Correlation of anthropometric indicators for identifying insulin sensitivity and resistance

Correlação dos indicadores antropométricos em identificar a sensibilidade e resistência insulínicas

Abstracts

CONTEXT AND OBJECTIVES: Early detection of reduced insulin sensitivity (IS) and insulin resistance (IR) is desirable. The aim here was to evaluate correlations of anthropometric indicators for identifying IR or IS and determine the cutoff points of the most effective indicators. DESIGN AND SETTING: Cross-sectional study in the city of São Paulo. METHODS: Sixty-one individuals with normal fasting plasma glucose (NFPG) and 43 overweight women were analyzed. Body mass index (BMI), waist circumference (WC), waist-to-hip ratio, waist-to-height ratio (WHtR), conicity index and the HOMA-IS and HOMA-IR indices were determined. The correlations between the anthropometric indices and IS and IR were determined. ROC analysis was used to determine the areas under the curve (AUC) and cutoff points. RESULTS: Among the NFPG individuals, BMI (r = -0.50; P = 0.002) and WHtR (r = -0.45; P = 0.007) showed correlations with HOMA-IS (homeostasis model assessment of insulin sensitivity). The ROC curve demonstrated statistical significance for BMI (AUC = 0.769; P = 0.005), WHtR (AUC = 0.764; P = 0.01) and WC (AUC = 0.702; P = 0.04), and the best cutoff points were 33.3 kg/m², 0.67 and 100 cm, respectively. Among the overweight women, the best correlation with HOMA-IR was demonstrated by WHtR (r = 0.37; P = 0.01), and the best cutoff point was 0.70 (AUC = 0.61; P = 0.25). CONCLUSION: The most promising indicators for showing IS among the NFPG individuals were BMI, WHtR and WC. Among the overweight women, WHtR demonstrated greater correlation with IR

Insulin resistance; Prediabetic state; Hyperglycemia; Body mass index; Waist circumference; Anthropometry


CONTEXTO E OBJETIVOS: A detecção precoce da redução na sensibilidade à insulina (SI) e resistência insulínica (RI) é desejável. O objetivo foi avaliar a correlação dos indicadores antropométricos em identificar a SI e RI, determinando os pontos de corte dos mais eficazes. TIPO DE ESTUDO E LOCAL: Estudo transversal na cidade de São Paulo. MÉTODOS: Analisou-se 61 indivíduos com glicemia de jejum normal (GJN) e 43 mulheres com sobrepeso. Determinou-se: índice de massa corporal (IMC), circunferência abdominal (CA), relação cintura quadril, relação cintura estatura (RCE), índice de conicidade e os índices HOMA-IS e HOMA-IR. As correlaç ões entre os indicadores antropométricos e SI e RI foram determinadas. Análise ROC foi empregada com determinação das áreas abaixo da curva (AUC) e pontos de corte. RESULTADOS: No grupo de indivíduos com GJN, demonstraram correlação com o HOMA-IS (homeostasis model assessment of insulin sensitivity), o IMC (r = -0,50; P = 0,002) e RCE (= -0,45; P = 0,007). A curva ROC demonstrou significância estatística para IMC (AUC = 0,769; P = 0,005), RCE (AUC = 0,764; P = 0,01) e CA (AUC = 0,702; P = 0,04); os melhores pontos de corte foram 33,3 kg/m², 0,67 e 100 cm, respectivamente. Entre mulheres com sobrepeso, as melhores correlaç ões com o HOMA-IR foram demonstradas pela RCE (r = 0,37; P = 0,01), e o melhor ponto de corte foi 0,70 (AUC = 0,61; P = 0,25). CONCLUSÃO: Os indicadores mais promissores para indicar SI em indivíduos com GJN foram IMC, RCE e CA. Entre mulheres com sobrepeso, RCE demonstrou maior correlação com a RI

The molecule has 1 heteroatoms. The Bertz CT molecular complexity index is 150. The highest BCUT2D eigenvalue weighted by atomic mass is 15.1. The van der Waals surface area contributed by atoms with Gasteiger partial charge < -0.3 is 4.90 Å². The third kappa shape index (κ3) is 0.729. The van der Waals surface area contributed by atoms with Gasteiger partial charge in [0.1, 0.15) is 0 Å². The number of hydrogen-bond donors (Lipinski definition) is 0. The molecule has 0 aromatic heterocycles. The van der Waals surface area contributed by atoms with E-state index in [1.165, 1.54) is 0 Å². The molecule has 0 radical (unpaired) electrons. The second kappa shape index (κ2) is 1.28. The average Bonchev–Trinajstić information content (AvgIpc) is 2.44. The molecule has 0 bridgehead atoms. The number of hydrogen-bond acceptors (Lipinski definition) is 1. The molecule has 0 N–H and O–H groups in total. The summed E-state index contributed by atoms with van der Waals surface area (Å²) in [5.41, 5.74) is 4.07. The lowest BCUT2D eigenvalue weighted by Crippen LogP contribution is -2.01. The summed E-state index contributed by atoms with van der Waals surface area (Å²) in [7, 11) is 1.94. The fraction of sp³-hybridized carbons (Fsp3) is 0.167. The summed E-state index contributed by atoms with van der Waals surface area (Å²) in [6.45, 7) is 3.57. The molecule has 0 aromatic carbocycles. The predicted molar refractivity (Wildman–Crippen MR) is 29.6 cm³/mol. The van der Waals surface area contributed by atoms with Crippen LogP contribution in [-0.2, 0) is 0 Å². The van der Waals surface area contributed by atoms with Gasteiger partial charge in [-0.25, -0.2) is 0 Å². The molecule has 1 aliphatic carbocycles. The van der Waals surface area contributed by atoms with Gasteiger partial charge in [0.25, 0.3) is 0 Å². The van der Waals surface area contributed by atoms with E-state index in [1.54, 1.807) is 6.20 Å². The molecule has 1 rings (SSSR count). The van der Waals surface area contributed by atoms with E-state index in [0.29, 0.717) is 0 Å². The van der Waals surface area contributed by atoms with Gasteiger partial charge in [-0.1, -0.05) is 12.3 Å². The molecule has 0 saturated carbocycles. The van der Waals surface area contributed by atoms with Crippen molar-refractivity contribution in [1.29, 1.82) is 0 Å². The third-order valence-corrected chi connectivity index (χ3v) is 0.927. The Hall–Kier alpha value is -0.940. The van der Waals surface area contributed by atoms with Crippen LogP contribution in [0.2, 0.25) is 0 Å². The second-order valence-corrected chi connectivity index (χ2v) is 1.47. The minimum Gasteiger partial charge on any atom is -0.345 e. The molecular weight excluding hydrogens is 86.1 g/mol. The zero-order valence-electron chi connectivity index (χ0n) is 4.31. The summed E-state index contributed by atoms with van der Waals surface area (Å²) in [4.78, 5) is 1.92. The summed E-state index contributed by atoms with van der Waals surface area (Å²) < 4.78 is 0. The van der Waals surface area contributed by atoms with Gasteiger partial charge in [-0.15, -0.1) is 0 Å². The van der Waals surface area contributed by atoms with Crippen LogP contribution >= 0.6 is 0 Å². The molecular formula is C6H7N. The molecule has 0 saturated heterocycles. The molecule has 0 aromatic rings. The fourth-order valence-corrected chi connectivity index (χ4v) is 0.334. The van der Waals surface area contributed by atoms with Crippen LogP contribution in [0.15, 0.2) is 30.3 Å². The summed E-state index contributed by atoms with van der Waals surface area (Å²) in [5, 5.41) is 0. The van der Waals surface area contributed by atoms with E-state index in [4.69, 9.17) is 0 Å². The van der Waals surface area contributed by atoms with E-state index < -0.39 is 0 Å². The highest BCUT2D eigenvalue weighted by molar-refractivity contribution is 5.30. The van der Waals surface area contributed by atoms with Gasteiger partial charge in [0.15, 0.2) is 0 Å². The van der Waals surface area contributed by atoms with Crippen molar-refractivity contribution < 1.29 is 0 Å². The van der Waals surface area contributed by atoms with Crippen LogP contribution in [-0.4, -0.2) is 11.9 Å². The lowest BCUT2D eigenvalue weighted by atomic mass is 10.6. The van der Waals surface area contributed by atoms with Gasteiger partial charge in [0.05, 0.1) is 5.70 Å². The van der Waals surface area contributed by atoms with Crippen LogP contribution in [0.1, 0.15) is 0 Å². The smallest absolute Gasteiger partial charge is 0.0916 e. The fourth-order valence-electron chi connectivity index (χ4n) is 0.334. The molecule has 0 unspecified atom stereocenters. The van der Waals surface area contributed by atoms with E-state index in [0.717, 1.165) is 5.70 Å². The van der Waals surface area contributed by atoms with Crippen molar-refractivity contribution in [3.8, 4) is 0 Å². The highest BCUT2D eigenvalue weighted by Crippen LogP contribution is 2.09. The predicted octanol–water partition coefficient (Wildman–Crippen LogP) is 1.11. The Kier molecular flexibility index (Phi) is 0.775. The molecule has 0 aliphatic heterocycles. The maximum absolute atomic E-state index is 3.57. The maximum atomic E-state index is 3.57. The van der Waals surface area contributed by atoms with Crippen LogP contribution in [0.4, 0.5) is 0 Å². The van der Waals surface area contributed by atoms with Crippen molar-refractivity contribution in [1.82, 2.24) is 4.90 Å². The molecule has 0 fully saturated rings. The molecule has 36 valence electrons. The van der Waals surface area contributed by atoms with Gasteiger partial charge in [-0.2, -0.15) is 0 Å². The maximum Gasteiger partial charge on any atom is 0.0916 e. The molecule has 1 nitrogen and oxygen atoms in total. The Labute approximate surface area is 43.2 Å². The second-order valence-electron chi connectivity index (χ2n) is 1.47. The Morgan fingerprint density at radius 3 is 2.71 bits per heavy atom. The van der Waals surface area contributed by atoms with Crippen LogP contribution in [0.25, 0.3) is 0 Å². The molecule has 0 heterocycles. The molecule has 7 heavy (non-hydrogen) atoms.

Resistência à insulina; Estado pré -diabético; Hiperglicemia; Índice de massa corporal; Circunferência da cintura; Antropometria


ORIGINAL ARTICLE

Correlation of anthropometric indicators for identifying insulin sensitivity and resistance

Correlação dos indicadores antropométricos em identificar a sensibilidade e resistência insulínicas

Lívia Nascimento MatosI; Guilherme de Vieira GiorelliI; Cristiane Bitencourt DiasII

IMD. Postgraduate student, Department of Internal Medicine, Institute for Medical Treatment, Hospital do Servidor Público Estadual de São Paulo - Francisco Morato de Oliveira, São Paulo, Brazil

IIMD, PhD. Attending Physician, Department of Internal Medicine, Institute for Medical Treatment, Hospital do Servidor Público Estadual de São Paulo - Francisco Morato de Oliveira, São Paulo, Brazil

Address for correspondence

ABSTRACT

CONTEXT AND OBJECTIVES: Early detection of reduced insulin sensitivity (IS) and insulin resistance (IR) is desirable. The aim here was to evaluate correlations of anthropometric indicators for identifying IR or IS and determine the cutoff points of the most effective indicators.

DESIGN AND SETTING: Cross-sectional study in the city of São Paulo.

METHODS: Sixty-one individuals with normal fasting plasma glucose (NFPG) and 43 overweight women were analyzed. Body mass index (BMI), waist circumference (WC), waist-to-hip ratio, waist-to-height ratio (WHtR), conicity index and the HOMA-IS and HOMA-IR indices were determined. The correlations between the anthropometric indices and IS and IR were determined. ROC analysis was used to determine the areas under the curve (AUC) and cutoff points.

RESULTS: Among the NFPG individuals, BMI (r = -0.50; P = 0.002) and WHtR (r = -0.45; P = 0.007) showed correlations with HOMA-IS (homeostasis model assessment of insulin sensitivity). The ROC curve demonstrated statistical significance for BMI (AUC = 0.769; P = 0.005), WHtR (AUC = 0.764; P = 0.01) and WC (AUC = 0.702; P = 0.04), and the best cutoff points were 33.3 kg/m2, 0.67 and 100 cm, respectively. Among the overweight women, the best correlation with HOMA-IR was demonstrated by WHtR (r = 0.37; P = 0.01), and the best cutoff point was 0.70 (AUC = 0.61; P = 0.25).